Ear Pinning Thousand Oaks
Prominent, protruding ears can be an extremely bothersome feature, especially for young children who may be teased by other kids. This condition is present from birth, and is due to abnormal development and folding of the cartilage of the ear in-utero. Other congenital ear abnormalities can result in misshapen ears. These include Stahl’s ear, lop ear and cryptotia. Sometimes referred to as ear-pinning, an ear reshaping procedure, or otoplasty, is designed to address the abnormalities in the cartilage (and skin) of the ear and to restore the ears to a more normal shape and position.
Before & After Photos
At the Kryger Institute of Plastic Surgery, we have experience in a vast array of surgical and non-surgical procedures. Click below to see some before and after photos of ear reshaping.
Who is a good candidate?
Children and adults with prominent ears, or any other abnormally appearing ears can be considered for ear reshaping surgery. Kids under the age of 6 should not undergo ear surgery. A good rule of thumb is that you should not think about surgery for your child until she begins complaining about her ears.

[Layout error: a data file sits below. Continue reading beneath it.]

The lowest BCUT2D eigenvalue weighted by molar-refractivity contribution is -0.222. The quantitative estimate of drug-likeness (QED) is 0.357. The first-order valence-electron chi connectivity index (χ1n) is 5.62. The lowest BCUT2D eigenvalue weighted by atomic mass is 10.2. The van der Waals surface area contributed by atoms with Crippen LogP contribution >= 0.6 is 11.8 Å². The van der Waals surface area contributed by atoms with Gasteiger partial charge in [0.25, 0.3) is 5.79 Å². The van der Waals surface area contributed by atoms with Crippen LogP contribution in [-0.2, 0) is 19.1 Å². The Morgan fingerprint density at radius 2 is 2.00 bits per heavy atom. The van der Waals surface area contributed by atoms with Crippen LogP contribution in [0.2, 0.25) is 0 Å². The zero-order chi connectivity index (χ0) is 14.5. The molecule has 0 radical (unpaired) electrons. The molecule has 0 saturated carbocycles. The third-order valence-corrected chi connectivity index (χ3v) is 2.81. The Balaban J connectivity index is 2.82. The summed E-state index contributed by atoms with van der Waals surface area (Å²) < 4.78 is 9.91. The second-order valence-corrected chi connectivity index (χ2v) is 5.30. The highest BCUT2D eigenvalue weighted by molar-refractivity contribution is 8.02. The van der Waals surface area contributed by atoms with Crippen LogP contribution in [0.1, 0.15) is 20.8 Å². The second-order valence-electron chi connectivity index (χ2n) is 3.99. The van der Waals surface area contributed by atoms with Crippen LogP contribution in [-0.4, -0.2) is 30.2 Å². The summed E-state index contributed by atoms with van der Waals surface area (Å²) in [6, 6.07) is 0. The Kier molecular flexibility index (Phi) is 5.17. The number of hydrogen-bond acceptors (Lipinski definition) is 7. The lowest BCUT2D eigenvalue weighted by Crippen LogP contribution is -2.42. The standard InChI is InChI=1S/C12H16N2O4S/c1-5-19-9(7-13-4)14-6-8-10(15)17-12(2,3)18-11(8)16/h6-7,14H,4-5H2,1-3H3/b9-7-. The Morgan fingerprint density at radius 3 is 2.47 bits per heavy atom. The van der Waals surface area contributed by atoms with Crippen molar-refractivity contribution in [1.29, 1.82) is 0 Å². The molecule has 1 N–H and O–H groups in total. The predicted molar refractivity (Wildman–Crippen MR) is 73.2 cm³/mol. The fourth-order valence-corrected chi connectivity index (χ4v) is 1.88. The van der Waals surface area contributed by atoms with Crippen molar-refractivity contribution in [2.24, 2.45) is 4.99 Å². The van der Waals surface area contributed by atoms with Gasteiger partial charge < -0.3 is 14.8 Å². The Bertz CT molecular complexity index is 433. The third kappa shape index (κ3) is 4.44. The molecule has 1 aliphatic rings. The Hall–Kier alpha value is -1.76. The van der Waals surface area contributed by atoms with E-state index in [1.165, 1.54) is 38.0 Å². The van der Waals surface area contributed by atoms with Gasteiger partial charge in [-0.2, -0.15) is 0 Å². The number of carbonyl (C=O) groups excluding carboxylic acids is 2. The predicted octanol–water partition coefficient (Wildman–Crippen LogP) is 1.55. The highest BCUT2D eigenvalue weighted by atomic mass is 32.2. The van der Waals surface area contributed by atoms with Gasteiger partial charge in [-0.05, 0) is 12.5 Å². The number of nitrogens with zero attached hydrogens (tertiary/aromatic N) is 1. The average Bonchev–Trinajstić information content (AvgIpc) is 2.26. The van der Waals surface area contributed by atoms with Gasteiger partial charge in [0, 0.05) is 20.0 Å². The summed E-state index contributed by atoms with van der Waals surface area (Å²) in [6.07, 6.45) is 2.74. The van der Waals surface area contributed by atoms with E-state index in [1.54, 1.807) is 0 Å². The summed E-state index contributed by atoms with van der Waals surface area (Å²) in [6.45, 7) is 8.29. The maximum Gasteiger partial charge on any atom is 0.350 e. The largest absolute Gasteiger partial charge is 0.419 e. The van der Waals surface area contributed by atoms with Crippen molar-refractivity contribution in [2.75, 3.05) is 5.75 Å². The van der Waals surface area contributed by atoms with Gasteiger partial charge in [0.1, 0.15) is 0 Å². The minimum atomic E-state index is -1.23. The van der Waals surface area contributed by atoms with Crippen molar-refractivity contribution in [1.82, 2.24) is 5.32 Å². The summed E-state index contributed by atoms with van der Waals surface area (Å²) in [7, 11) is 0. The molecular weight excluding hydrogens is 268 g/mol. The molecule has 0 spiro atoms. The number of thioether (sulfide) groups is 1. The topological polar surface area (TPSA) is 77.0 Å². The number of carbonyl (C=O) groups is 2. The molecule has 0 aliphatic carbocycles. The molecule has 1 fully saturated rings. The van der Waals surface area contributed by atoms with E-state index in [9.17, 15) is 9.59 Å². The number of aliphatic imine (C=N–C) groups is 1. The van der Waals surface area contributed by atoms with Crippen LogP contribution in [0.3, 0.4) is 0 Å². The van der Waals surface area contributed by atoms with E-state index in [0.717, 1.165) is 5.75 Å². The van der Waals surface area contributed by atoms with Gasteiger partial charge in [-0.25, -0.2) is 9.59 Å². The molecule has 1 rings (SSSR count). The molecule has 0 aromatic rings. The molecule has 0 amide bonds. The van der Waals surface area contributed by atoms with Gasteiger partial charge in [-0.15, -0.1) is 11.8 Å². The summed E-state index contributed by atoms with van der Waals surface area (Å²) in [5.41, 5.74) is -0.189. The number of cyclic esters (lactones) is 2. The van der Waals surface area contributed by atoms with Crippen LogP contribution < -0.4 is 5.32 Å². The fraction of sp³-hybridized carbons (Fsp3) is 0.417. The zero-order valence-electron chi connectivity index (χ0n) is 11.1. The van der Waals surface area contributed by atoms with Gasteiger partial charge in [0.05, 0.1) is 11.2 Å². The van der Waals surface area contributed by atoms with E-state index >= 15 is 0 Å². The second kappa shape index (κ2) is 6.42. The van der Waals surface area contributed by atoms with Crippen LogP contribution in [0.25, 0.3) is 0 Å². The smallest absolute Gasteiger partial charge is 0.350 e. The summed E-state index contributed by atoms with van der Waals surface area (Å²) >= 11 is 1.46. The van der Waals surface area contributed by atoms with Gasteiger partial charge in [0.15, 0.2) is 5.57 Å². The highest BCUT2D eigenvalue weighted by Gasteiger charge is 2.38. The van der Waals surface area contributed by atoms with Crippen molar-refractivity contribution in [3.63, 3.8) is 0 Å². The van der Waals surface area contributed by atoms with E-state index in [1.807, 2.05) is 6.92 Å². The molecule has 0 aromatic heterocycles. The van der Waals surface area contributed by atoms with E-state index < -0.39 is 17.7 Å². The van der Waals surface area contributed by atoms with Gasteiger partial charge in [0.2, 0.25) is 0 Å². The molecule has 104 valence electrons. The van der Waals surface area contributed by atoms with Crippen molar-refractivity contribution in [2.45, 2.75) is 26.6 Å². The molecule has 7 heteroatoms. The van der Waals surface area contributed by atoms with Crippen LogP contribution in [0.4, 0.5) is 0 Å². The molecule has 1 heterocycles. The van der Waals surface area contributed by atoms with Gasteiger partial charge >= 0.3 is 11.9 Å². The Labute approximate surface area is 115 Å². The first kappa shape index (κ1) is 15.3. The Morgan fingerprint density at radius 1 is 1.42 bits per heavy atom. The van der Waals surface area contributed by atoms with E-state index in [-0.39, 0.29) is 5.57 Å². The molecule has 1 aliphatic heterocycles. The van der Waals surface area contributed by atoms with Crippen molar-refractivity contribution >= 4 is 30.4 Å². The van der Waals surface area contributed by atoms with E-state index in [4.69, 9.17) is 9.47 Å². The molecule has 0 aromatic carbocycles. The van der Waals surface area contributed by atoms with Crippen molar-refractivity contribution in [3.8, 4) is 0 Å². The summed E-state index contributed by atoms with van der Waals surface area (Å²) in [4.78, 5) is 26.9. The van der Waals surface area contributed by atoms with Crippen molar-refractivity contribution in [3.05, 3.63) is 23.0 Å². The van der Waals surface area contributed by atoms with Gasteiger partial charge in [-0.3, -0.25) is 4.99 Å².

Does insurance cover ear reshaping surgery?
Although ear reshaping surgery is usually not covered by insurance, it is impossible to predict this ahead of time. Eligibility will vary from carrier to carrier and from one individual to the next. Our insurance experts will work closely with your insurance company to determine if you are eligible.
Preparing for surgery
Tell your surgeon about any medical problems you have, and any problems you may have had with surgery in the past. Inform him what medications you take-both prescription and non-prescription (including herbs and dietary supplements). You will be told which medications to stop and which to take before surgery. Blood thinning medication, aspirin and anti-inflammatory medications such ibuprofen and Alleve must be stopped for 7 days before surgery. Finally, you must strictly follow the instructions about when to start fasting before surgery (usually at midnight). If you get sick or have any health issues in the days before surgery, please notify the office at once in case we have to postpone your operation.
The surgery and the incisions
The standard otoplasty takes 1-2 hours to complete. More complex ear conditions can take longer. The surgery is performed in the operating room. The morning of surgery, your surgeon will answer any last minute questions you may have and discuss the planned incisions. In most cases, the incisions can be hidden in the natural skin creases of the ear. There is usually an incision in the crease behind the ear, and one or more small incisions in the folds of the ear.